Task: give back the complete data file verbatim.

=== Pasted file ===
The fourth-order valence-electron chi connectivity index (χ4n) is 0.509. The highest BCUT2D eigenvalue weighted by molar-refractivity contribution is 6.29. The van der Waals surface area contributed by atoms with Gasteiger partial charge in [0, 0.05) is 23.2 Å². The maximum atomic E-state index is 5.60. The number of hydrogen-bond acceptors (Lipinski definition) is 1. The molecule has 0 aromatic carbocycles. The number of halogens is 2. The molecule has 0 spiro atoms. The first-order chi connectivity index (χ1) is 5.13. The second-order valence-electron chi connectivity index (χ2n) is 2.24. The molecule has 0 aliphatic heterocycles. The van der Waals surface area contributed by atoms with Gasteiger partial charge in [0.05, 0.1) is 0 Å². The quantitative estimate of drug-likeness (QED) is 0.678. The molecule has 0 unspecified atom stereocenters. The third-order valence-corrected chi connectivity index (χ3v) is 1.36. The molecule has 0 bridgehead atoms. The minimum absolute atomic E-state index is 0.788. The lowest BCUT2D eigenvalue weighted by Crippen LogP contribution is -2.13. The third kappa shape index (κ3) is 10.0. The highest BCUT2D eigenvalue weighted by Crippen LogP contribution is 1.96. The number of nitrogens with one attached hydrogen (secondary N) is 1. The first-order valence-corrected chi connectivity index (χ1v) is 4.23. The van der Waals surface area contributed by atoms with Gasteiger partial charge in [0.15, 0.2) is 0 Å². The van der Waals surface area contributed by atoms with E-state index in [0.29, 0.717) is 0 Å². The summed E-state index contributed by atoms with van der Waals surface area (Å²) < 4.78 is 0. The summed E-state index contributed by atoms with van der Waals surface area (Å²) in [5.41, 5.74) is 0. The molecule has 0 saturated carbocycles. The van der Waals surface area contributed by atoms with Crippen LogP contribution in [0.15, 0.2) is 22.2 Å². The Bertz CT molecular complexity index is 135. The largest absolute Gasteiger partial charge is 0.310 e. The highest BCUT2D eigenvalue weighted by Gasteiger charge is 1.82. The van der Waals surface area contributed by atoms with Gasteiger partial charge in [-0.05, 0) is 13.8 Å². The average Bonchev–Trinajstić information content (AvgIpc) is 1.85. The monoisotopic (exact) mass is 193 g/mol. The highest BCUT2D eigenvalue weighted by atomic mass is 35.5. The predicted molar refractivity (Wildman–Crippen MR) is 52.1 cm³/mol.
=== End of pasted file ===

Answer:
The fourth-order valence-electron chi connectivity index (χ4n) is 0.509. The highest BCUT2D eigenvalue weighted by molar-refractivity contribution is 6.29. The van der Waals surface area contributed by atoms with Gasteiger partial charge in [0, 0.05) is 23.2 Å². The maximum atomic E-state index is 5.60. The number of hydrogen-bond acceptors (Lipinski definition) is 1. The molecule has 0 aromatic carbocycles. The number of halogens is 2. The molecule has 0 spiro atoms. The first-order chi connectivity index (χ1) is 5.13. The second-order valence-electron chi connectivity index (χ2n) is 2.24. The molecule has 0 aliphatic heterocycles. The van der Waals surface area contributed by atoms with Gasteiger partial charge in [0.05, 0.1) is 0 Å². The quantitative estimate of drug-likeness (QED) is 0.678. The molecule has 0 unspecified atom stereocenters. The third-order valence-corrected chi connectivity index (χ3v) is 1.36. The molecule has 0 bridgehead atoms. The minimum absolute atomic E-state index is 0.788. The lowest BCUT2D eigenvalue weighted by Crippen LogP contribution is -2.13. The third kappa shape index (κ3) is 10.0. The highest BCUT2D eigenvalue weighted by Crippen LogP contribution is 1.96. The number of nitrogens with one attached hydrogen (secondary N) is 1. The first-order valence-corrected chi connectivity index (χ1v) is 4.23. The van der Waals surface area contributed by atoms with Gasteiger partial charge in [0.15, 0.2) is 0 Å². The van der Waals surface area contributed by atoms with E-state index in [0.29, 0.717) is 0 Å². The summed E-state index contributed by atoms with van der Waals surface area (Å²) < 4.78 is 0. The summed E-state index contributed by atoms with van der Waals surface area (Å²) in [5.41, 5.74) is 0. The molecule has 0 saturated carbocycles. The van der Waals surface area contributed by atoms with Crippen LogP contribution in [0.15, 0.2) is 22.2 Å². The Bertz CT molecular complexity index is 135. The largest absolute Gasteiger partial charge is 0.310 e. The highest BCUT2D eigenvalue weighted by Gasteiger charge is 1.82. The van der Waals surface area contributed by atoms with Gasteiger partial charge in [-0.05, 0) is 13.8 Å². The average Bonchev–Trinajstić information content (AvgIpc) is 1.85. The monoisotopic (exact) mass is 193 g/mol. The highest BCUT2D eigenvalue weighted by atomic mass is 35.5. The predicted molar refractivity (Wildman–Crippen MR) is 52.1 cm³/mol.